The EB-5 Visa provides the most flexible path to a green card based on a US investment. The EB-5 visa does not require the applicant to manage the day-to-day affairs of a business. One may invest in an existing business, or a new business. More than one person may invest in the same business. The EB-5 investor may be a minority owner of the business. It allows the beneficiary to engage in commercial enterprise anywhere in the U.S. subject only to some restriction in the pilot program targeting certain areas.
Immediate family members of the EB-5 immigrant can also immigrant with the immigrant investor. No separate immigrant visa petition is required on behalf of such family members.

Permanent resident status based on EB-5 eligibility is available to investors, either alone or coming with their spouse and unmarried children. Eligible aliens are those who have invested -- or are actively in the process of investing -- the required amount of capital into a new commercial enterprise that they have established. They must further demonstrate that this investment will benefit the United States economy and create the requisite number of full-time jobs for qualified persons within the United States.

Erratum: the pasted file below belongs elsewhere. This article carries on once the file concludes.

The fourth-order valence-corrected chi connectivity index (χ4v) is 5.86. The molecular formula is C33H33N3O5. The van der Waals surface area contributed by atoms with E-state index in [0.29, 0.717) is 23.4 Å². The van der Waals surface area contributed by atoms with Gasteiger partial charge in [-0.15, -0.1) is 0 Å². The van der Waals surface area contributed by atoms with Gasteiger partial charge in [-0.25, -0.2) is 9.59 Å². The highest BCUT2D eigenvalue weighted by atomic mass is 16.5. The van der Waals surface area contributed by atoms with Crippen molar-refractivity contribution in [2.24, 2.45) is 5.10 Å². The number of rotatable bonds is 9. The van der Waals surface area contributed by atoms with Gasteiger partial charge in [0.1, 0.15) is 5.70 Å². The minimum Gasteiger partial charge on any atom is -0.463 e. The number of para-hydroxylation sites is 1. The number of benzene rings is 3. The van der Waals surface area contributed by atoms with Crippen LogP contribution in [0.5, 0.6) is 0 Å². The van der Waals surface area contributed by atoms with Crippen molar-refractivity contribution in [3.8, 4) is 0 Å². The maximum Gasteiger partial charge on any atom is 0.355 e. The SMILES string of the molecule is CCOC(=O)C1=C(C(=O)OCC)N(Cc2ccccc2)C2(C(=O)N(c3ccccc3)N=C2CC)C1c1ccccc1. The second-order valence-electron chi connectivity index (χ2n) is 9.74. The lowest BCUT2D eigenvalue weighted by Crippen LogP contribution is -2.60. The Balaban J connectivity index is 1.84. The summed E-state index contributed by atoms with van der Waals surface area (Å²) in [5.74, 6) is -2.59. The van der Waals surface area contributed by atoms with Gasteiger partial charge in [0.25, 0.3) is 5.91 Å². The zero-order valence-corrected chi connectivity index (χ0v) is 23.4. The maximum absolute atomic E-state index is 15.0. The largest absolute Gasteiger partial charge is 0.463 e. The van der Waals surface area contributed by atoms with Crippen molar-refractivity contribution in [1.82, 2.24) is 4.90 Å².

In general, "eligible individuals" include those:
1. Who establish a new commercial enterprise by:
o creating an original business;
o purchasing an existing business and simultaneously or subsequently restructuring or reorganizing the business such that a new commercial enterprise results; or
o expanding an existing business by 140 percent of the pre-investment number of jobs or net worth, or retaining all existing jobs in a troubled business that has lost 20 percent of its net worth over the past 12 to 24 months; and